He didn’t remember setting the fire, but he knew he must have done so. Without taking his eyes from the burning house, he lifted his hands to his nose. Sniffed at the leather gloves he wore. He could smell the gasoline on his hands.

  Yes, he had done this thing. And he was fiercely, intensely glad he had.

  He didn’t remember driving here. But of course he must have. He recognized the house, although he had never lived there. Had he lived there, things would have been different. Had he lived there, Shane would have remained untouched. Shane might still be alive and the deep seething hatred he’d buried for so long might never have existed.

  But he hadn’t lived there. Shane had been alone, a lamb among wolves. And by the time he’d gotten out and come back, his brother was no longer a happy boy. By the time he’d come back, Shane walked with his head down, shame and fear in his eyes.

  Because they’d hurt him. The rage bubbled and popped. In this very house where Shane should have been safe, in the very house that now burned like hell itself, they’d hurt Shane so that he’d never been the same again.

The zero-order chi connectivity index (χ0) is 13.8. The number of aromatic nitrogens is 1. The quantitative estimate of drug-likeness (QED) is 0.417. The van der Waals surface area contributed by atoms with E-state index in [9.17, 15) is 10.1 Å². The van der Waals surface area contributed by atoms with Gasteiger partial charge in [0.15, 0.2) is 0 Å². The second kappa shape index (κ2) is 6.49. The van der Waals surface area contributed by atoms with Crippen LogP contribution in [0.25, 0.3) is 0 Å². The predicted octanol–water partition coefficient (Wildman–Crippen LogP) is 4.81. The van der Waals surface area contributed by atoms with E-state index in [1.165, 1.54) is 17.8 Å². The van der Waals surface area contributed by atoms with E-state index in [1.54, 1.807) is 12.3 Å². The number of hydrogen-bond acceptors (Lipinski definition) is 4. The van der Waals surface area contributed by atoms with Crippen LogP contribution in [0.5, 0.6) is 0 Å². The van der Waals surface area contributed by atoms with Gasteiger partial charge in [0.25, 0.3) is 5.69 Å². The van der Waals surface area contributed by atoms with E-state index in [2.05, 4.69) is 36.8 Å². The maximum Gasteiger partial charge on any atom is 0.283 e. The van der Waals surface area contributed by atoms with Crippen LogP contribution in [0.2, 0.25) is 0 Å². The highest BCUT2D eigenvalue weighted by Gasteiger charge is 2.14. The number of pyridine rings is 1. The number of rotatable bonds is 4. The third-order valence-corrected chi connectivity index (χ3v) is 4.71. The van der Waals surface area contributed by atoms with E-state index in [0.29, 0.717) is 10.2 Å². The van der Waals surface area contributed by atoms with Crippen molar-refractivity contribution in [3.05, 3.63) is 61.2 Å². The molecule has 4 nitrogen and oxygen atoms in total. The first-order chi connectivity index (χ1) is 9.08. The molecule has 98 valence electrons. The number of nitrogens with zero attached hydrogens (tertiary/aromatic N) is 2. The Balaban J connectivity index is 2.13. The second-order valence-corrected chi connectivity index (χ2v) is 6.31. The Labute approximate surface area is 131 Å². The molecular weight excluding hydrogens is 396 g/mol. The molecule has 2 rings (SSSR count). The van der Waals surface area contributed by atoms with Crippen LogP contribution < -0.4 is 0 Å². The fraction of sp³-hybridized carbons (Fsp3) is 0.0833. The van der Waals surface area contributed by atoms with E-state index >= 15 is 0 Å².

Shane was dead. And now they hurt, just as he had. It was ... fair.

  That his hatred and rage would bubble to the surface from time to time was inevitable, he supposed. It had been a part of him for nearly as long as he could remember. But the reason for his rage ... that reason he’d hidden from everyone. Including himself. He’d denied it for so long, retold the story so well... Even he’d had trouble remembering the truth. There were whole stretches of time that even he forgot. That he made himself forget. Because it had been too painful to remember.

  But he remembered now. Every single person who raised their hands to hurt them. Every single person who should have protected them and didn’t. Every single person who looked the other way.

  It was because of the boy. The boy that reminded him of Shane. The boy who looked up to him for help. For protection. Tonight, the boy had looked up to him in fear and shame. It took him back too many years. It took him back to a time he hated to remember. When he was... weak. Pathetic. Useless.

  He narrowed his eyes as the flames licked the walls of the wooden house that was burning like dry kindling. He wasn’t weak or pathetic or useless any longer. Now, he took what he wanted and damned the consequences.

  His good sense started to creep in around the anger as it always did.